2. Hi Holly, hi Kerri. Being out as having DID is difficult but I’m amazed that for some people, its just ‘oh, ok’ and some will ask questions, some will say things like ‘oh well you’re always just one Donna to me’ which is sort of like saying ‘you don’t look like someone with diabetes’. Some will say which of my selves they’ve met or ask me to help them identify who is/was who. Some will say which ones they liked or found challenging, then I’ll advocate for those ones they didn’t like so everyone knows inside they are equal. My husband is wonderful, loves them all and insists they are all loved equally, though differently, no matter what. So it does get better, inside and in interactions with the external world. But DID is alienating though it helps to remember we are still part of human diversity.

    Donna et al.

    1. Hi Donna,

      Thanks for your comment.

      I’ve been surprised to find that many people aren’t really fazed by the knowledge that I have DID. They take it in stride and aren’t unnerved at all. It’s something I’ve been pleased to discover since coming out publicly as someone with DID.

      “But DID is alienating though it helps to remember we are still part of human diversity.”

      That’s a good reminder, Donna, thank you.

  3. Hi Holly, I really get what you are talking about. There is a book I read once called Exposure Anxiety by Donna Williams which is about exactly what the title describes, how incredibly painful it can be to feel that you are seen by others in this world, really seen. And even though this book is written more for people with Autism and Aspergers it can apply to anyone with anxiety issues and more. I certainly felt it in many ways applied to myself as someone with DID. Because to ask for help one must expose truths about themselves to others and this is almost contrary to the creation and consequent covert nature of DID.
    All my life I have hidden who I am and what I have been thinking and feeling, many times when I was young, out of necessity.  And this became so entrenched I lost the ability to know these things about myself. And I certainly believed that to allow others to see me was to court invasion and pain. Hiding inside myself was the only way to keep myself safe. Even now when I am finally starting to let others in in very small amounts, I suffer psychic pain doing so and also somatic pain. So when my husband for example asks me a personal question about my DID, I at times feel this incredible urge to grit my teeth, hyperventilate, and curl up into a ball. I also experience strong nerve pain in my lower back which activates like absolute clock work when I feel exposed. Usually during these times I try not to lie which is always my first instinct, and inside keep telling myself to breathe slowly and it will all be over in a minute and I can get through this short conversation. All this when asked just one personal question about who I really am, or how I really experience the world. Funnily enough I don’t have this same trauma when I talk to you or others with DID on the internet. Maybe because I know all of you understand the psychic pain that can be involved with feeling exposed. And I think this is why many of us find it so hard to ask for help or accept it, because asking for help exposes our needs or difficulties and opens up our reality to others. At times a very scary thing to do.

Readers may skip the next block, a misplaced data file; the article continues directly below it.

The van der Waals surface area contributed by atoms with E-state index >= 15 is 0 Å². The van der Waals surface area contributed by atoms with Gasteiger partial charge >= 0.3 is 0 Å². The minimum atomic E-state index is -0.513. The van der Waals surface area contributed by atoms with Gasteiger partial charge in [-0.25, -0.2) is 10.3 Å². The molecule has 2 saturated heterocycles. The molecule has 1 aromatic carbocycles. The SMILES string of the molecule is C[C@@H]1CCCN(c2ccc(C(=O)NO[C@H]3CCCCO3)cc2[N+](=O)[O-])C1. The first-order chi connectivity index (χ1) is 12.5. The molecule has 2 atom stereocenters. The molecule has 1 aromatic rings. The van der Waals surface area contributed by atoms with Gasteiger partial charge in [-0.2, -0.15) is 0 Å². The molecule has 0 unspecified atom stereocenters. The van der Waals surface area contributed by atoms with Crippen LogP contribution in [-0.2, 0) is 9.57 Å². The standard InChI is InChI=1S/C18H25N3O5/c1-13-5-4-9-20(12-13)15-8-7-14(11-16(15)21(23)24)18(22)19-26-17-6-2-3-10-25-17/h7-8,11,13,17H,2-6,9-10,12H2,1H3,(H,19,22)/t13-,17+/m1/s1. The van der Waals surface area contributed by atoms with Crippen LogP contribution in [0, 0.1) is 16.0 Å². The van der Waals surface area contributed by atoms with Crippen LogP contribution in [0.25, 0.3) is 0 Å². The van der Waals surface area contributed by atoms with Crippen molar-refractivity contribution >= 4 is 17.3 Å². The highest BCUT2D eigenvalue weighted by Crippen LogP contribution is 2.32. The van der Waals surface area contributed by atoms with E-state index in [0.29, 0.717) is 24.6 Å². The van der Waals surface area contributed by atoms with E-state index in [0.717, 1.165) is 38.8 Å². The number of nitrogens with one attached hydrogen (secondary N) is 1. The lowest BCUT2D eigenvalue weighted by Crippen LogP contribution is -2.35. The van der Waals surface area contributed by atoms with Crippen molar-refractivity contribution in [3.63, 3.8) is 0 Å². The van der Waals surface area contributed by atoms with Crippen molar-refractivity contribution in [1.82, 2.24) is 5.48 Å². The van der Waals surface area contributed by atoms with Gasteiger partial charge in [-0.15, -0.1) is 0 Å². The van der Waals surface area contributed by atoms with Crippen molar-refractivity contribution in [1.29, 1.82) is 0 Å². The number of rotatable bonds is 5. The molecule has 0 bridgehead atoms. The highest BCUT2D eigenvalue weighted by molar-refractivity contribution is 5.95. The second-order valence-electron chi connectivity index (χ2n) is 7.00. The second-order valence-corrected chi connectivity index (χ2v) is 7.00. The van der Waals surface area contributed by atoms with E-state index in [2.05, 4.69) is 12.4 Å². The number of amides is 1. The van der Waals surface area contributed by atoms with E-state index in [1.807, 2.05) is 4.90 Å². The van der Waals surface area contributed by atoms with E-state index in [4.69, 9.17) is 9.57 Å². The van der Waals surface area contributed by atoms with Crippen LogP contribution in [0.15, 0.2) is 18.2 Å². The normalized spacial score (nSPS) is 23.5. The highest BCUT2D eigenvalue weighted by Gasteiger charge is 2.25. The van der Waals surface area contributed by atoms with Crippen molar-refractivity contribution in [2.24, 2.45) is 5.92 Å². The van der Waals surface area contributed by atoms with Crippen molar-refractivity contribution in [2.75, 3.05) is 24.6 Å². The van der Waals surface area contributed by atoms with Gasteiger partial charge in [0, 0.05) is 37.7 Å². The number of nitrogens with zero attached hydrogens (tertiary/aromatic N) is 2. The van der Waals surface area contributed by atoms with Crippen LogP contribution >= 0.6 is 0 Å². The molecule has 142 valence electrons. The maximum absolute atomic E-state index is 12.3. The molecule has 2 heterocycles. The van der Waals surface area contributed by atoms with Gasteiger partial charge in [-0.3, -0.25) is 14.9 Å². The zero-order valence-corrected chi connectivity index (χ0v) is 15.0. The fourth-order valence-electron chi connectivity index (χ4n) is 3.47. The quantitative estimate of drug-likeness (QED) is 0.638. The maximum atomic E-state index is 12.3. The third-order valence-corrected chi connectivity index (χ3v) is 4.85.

1. Hi kerri,

      You have a way with words …

      “All my life I have hidden who I am and what I have been thinking and feeling, many times when I was young, out of necessity. And this became so entrenched I lost the ability to know these things about myself. And I certainly believed that to allow others to see me was to court invasion and pain.”

      That inability to know things about myself is incredibly frustrating and causes so many relationship problems. I think this is a big part of why people with DID often hear from others that they’re liars. And I really relate to what you said about courting invasion and pain. And it seems any negative consequence of bravely opening up reinforces that fear more than positive consequences diminish it.

      I haven’t read Donna’s book but it’s on my list. It sounds really insightful, as her occasional comments here are as well (see above for a note from Donna).

      Thanks for commenting, kerri. I enjoy hearing your perspective and love the way you express yourself.

  4. Seemingly small acts of kindness can mean so much. A smile, an acknowledgment, a comment on a blog… They’re all ways of saying “I see you”, “I’m listening”, “You’re important”. The value of that can never be underestimated.